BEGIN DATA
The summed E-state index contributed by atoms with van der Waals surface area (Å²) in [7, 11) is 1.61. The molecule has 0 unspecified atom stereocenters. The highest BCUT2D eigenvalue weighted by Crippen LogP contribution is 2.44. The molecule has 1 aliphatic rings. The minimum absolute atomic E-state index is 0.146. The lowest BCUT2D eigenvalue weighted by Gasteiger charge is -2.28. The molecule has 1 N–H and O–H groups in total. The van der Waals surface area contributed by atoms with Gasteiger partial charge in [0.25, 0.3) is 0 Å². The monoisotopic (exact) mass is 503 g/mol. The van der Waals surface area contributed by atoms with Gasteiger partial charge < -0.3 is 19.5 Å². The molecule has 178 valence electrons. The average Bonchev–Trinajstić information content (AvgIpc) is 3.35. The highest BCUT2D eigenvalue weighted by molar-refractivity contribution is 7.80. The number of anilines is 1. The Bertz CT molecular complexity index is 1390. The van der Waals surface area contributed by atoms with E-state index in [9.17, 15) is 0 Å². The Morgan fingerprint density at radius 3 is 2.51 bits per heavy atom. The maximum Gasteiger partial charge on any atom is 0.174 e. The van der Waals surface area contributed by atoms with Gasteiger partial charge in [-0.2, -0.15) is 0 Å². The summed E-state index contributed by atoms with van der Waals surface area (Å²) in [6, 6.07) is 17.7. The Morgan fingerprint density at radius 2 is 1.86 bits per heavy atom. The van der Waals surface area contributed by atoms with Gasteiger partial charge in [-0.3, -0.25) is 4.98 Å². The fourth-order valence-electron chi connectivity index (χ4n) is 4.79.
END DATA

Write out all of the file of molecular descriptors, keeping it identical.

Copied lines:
The summed E-state index contributed by atoms with van der Waals surface area (Å²) in [7, 11) is 1.61. The molecule has 0 unspecified atom stereocenters. The highest BCUT2D eigenvalue weighted by Crippen LogP contribution is 2.44. The molecule has 1 aliphatic rings. The minimum absolute atomic E-state index is 0.146. The lowest BCUT2D eigenvalue weighted by Gasteiger charge is -2.28. The molecule has 1 N–H and O–H groups in total. The van der Waals surface area contributed by atoms with Gasteiger partial charge in [0.25, 0.3) is 0 Å². The monoisotopic (exact) mass is 503 g/mol. The van der Waals surface area contributed by atoms with Gasteiger partial charge < -0.3 is 19.5 Å². The molecule has 178 valence electrons. The average Bonchev–Trinajstić information content (AvgIpc) is 3.35. The highest BCUT2D eigenvalue weighted by molar-refractivity contribution is 7.80. The number of anilines is 1. The Bertz CT molecular complexity index is 1390. The van der Waals surface area contributed by atoms with E-state index in [9.17, 15) is 0 Å². The Morgan fingerprint density at radius 3 is 2.51 bits per heavy atom. The maximum Gasteiger partial charge on any atom is 0.174 e. The van der Waals surface area contributed by atoms with Gasteiger partial charge in [-0.2, -0.15) is 0 Å². The summed E-state index contributed by atoms with van der Waals surface area (Å²) in [6, 6.07) is 17.7. The Morgan fingerprint density at radius 2 is 1.86 bits per heavy atom. The van der Waals surface area contributed by atoms with Gasteiger partial charge in [-0.3, -0.25) is 4.98 Å². The fourth-order valence-electron chi connectivity index (χ4n) is 4.79.